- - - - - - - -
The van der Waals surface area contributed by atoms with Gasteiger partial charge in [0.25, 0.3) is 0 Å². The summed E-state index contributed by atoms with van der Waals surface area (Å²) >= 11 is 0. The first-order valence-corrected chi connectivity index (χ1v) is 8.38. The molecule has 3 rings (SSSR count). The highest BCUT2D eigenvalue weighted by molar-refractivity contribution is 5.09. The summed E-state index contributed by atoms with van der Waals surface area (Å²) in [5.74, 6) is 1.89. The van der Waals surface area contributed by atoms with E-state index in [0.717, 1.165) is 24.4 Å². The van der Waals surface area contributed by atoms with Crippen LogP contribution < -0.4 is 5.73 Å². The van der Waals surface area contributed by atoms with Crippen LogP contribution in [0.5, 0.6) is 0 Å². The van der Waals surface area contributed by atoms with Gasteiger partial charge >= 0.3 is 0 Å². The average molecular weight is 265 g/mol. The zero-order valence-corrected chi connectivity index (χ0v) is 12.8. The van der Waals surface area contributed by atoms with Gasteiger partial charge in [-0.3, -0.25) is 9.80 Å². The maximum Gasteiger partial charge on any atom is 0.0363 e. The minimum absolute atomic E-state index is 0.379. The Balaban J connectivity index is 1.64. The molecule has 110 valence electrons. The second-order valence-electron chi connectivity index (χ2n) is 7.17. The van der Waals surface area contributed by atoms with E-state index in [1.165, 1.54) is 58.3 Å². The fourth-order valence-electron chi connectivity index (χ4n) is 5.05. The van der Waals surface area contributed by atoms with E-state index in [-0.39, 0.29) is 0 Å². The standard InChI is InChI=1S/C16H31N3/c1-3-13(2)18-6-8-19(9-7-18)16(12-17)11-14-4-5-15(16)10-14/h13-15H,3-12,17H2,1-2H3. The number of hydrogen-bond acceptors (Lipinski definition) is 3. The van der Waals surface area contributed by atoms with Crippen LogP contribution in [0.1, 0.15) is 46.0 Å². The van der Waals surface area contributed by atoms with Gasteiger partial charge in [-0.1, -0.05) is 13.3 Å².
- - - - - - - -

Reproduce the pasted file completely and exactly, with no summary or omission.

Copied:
The van der Waals surface area contributed by atoms with Gasteiger partial charge in [0.25, 0.3) is 0 Å². The summed E-state index contributed by atoms with van der Waals surface area (Å²) >= 11 is 0. The first-order valence-corrected chi connectivity index (χ1v) is 8.38. The molecule has 3 rings (SSSR count). The highest BCUT2D eigenvalue weighted by molar-refractivity contribution is 5.09. The summed E-state index contributed by atoms with van der Waals surface area (Å²) in [5.74, 6) is 1.89. The van der Waals surface area contributed by atoms with E-state index in [0.717, 1.165) is 24.4 Å². The van der Waals surface area contributed by atoms with Crippen LogP contribution < -0.4 is 5.73 Å². The van der Waals surface area contributed by atoms with Crippen LogP contribution in [0.5, 0.6) is 0 Å². The van der Waals surface area contributed by atoms with Gasteiger partial charge >= 0.3 is 0 Å². The average molecular weight is 265 g/mol. The zero-order valence-corrected chi connectivity index (χ0v) is 12.8. The van der Waals surface area contributed by atoms with Gasteiger partial charge in [-0.3, -0.25) is 9.80 Å². The maximum Gasteiger partial charge on any atom is 0.0363 e. The minimum absolute atomic E-state index is 0.379. The Balaban J connectivity index is 1.64. The molecule has 110 valence electrons. The second-order valence-electron chi connectivity index (χ2n) is 7.17. The van der Waals surface area contributed by atoms with E-state index in [1.165, 1.54) is 58.3 Å². The fourth-order valence-electron chi connectivity index (χ4n) is 5.05. The van der Waals surface area contributed by atoms with E-state index in [-0.39, 0.29) is 0 Å². The standard InChI is InChI=1S/C16H31N3/c1-3-13(2)18-6-8-19(9-7-18)16(12-17)11-14-4-5-15(16)10-14/h13-15H,3-12,17H2,1-2H3. The number of hydrogen-bond acceptors (Lipinski definition) is 3. The van der Waals surface area contributed by atoms with Crippen LogP contribution in [0.1, 0.15) is 46.0 Å². The van der Waals surface area contributed by atoms with Gasteiger partial charge in [-0.1, -0.05) is 13.3 Å².